In September 2014, Brown said in his veto message he would assign a team to “examine the situation and come back with solutions.” That work is still under way, according to a spokesperson for the governor.

In San Diego County, out-of-district charters continue to pit districts against one another. In his veto message, Brown appeared to acknowledge the problem: “Unfortunately, it appears that some districts and charter schools have gone against the spirit of the law.”

He went on to say that “this has led to litigation and strained relationships among districts and charter schools.”

A Superior Court judge agreed with San Diego Unified last year that the Endeavour charter was a traditional school and not a independent-study hybrid as it was billed, and that organizers failed to notify the district as required under the law. Endeavour’s headquarters were based 150 miles away in Santa Clarita Valley.

Under the state education code, charters that cannot find facilities in their authorizing district may look for a campus in another district as long as they notify that district before the charter is approved.

San Diego Unified has also sent cease-and-desist letters to several out-of-district charters.

Since Kathy Granger was hired as Mountain Empire’s superintendent in December 2013, Mountain Empire has halted its trend of wooing and approving far-flung charters.

She would not discuss Van Zant but did confirm she had been contacted by the District Attorney’s Office about him.

“If anyone were to come to me to open a charter school outside our district boundaries, I would recommend they go to the district that represents the area they want to open a school,” she said.

“We are not opposed to offering education options for our students and we are not against charter schools. Our focus is to provide programs for our students.”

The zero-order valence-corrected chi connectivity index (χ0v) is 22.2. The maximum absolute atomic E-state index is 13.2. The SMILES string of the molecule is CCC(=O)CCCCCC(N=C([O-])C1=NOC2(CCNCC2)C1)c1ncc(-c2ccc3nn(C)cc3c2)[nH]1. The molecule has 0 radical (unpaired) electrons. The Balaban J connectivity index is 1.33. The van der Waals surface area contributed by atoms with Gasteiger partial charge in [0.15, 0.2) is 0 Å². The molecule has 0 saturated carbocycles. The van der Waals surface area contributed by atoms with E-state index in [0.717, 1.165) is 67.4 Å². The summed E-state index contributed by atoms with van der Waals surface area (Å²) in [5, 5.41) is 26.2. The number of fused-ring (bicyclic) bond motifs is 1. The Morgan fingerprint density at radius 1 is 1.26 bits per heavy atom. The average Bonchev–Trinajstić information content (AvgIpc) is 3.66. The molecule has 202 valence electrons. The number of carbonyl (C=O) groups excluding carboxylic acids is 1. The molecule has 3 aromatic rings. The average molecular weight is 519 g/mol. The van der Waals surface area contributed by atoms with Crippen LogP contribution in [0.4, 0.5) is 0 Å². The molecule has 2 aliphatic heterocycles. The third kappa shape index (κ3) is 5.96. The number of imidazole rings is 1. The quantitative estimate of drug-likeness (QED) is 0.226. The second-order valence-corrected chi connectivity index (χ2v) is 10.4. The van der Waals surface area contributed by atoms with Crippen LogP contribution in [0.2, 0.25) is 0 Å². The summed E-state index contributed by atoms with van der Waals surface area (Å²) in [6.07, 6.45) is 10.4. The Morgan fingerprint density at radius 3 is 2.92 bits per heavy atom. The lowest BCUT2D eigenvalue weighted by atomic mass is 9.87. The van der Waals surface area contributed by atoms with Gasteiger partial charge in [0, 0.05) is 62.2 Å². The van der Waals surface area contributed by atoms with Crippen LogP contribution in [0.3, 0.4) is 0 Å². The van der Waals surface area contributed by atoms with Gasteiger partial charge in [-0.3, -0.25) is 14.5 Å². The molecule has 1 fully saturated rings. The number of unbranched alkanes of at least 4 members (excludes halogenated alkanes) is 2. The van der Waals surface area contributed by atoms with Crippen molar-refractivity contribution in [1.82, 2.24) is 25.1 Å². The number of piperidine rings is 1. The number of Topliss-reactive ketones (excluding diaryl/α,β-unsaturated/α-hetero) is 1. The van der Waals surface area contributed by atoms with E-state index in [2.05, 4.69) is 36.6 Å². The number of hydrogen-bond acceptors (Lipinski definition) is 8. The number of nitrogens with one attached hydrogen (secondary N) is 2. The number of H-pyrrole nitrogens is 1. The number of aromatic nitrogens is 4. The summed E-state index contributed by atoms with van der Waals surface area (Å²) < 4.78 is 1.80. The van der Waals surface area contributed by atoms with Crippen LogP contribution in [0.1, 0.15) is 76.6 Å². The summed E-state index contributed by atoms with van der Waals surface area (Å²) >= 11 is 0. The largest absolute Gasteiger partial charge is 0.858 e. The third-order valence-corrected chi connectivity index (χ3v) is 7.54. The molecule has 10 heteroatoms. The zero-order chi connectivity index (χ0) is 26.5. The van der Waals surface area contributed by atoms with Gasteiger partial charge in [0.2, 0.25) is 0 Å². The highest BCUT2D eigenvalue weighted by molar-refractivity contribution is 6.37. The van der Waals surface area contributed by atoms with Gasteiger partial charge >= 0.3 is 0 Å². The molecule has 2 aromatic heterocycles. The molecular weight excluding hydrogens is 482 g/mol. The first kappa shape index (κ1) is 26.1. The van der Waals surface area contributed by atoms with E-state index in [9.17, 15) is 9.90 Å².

Since taking office in Mountain Empire, Granger has made a point to make personal visits to charter schools in the name of oversight.

Meanwhile, Granger is hopeful that Brown will address the ambiguity in the law when it comes to charters operating outside their authorizing districts.

“I have learned a lot about charter schools since coming here,” she said. “I definitely think there needs to be clarity in the law.”

Ricardo Soto, chief attorney for the California Charter School Association, told The San Diego Union-Tribune in November that school districts are threatened by non-classroom-based charters that he believes operate legally.

Still, he said the law could use some clarity.

Van Zant was arraigned one day after he requested a leave from his three-day-a-week job as superintendent in the two-campus (including a charter) Sausalito district.

Citing personal reasons, Van Zant was put on indefinite paid leave. His salary was $172,000 in 2014.

Another statement from a CVCHS Teacher

Why for the first time in a very long teaching career am I speaking out against administration

I’m speaking out against Dave Linzey and the Board because I have been teaching a long time and I have never seen anything close to the abuse of power and the heavy handed manner in which Dave Linzey treats employees. It started for me at a couple years ago at a staff meeting when he was overtly critical and controlling while one of the directors was giving a presentation to the staff. Mr. Linzey interrupted, corrected, and actively controlled what was being said throughout the presentation with a scowl on his face and absolutely no regard for how embarrassing it was for the person presenting. I have never seen anyone on an administrative team treated so disrespectfully in front of the staff without tact or diplomacy. The tension in the room could be felt by all and it was the topic of discussion afterwards by many of my colleagues. I thought to myself, maybe he’s having a bad day, maybe this subordinate had done something previously to deserve this embarrassment in front of his staff. I tried to dismiss it because I wanted to believe in the image I had of Mr. Linzey up to that point. The leader I thought he was would have taken this person aside privately and coached them toward improvement not publicly shame them. As difficult as it was to witness this treatment, I think I would have been able to let it go if it had happened only once, but it happened on a regular basis. Continue reading

Teacher Cate Sundling dispels “I Support CVCHS” Comment